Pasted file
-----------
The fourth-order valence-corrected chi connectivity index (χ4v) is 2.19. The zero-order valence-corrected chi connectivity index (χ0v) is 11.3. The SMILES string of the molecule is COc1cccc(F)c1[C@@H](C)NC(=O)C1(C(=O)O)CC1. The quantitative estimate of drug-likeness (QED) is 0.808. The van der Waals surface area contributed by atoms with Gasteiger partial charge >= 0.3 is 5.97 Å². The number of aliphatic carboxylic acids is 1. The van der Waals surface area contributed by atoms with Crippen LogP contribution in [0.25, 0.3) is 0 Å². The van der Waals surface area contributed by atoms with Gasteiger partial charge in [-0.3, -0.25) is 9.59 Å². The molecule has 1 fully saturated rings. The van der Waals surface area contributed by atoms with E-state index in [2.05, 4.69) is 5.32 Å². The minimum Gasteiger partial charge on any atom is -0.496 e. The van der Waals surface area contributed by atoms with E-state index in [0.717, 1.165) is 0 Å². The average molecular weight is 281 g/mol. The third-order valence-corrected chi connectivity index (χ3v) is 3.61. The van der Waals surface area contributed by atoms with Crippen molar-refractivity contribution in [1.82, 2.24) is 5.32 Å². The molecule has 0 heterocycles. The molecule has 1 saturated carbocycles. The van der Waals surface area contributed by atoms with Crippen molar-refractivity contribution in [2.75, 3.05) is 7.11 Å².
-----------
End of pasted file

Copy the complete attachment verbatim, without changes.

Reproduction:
The fourth-order valence-corrected chi connectivity index (χ4v) is 2.19. The zero-order valence-corrected chi connectivity index (χ0v) is 11.3. The SMILES string of the molecule is COc1cccc(F)c1[C@@H](C)NC(=O)C1(C(=O)O)CC1. The quantitative estimate of drug-likeness (QED) is 0.808. The van der Waals surface area contributed by atoms with Gasteiger partial charge >= 0.3 is 5.97 Å². The number of aliphatic carboxylic acids is 1. The van der Waals surface area contributed by atoms with Crippen LogP contribution in [0.25, 0.3) is 0 Å². The van der Waals surface area contributed by atoms with Gasteiger partial charge in [-0.3, -0.25) is 9.59 Å². The molecule has 1 fully saturated rings. The van der Waals surface area contributed by atoms with E-state index in [2.05, 4.69) is 5.32 Å². The minimum Gasteiger partial charge on any atom is -0.496 e. The van der Waals surface area contributed by atoms with E-state index in [0.717, 1.165) is 0 Å². The average molecular weight is 281 g/mol. The third-order valence-corrected chi connectivity index (χ3v) is 3.61. The van der Waals surface area contributed by atoms with Crippen molar-refractivity contribution in [1.82, 2.24) is 5.32 Å². The molecule has 0 heterocycles. The molecule has 1 saturated carbocycles. The van der Waals surface area contributed by atoms with Crippen molar-refractivity contribution in [2.75, 3.05) is 7.11 Å².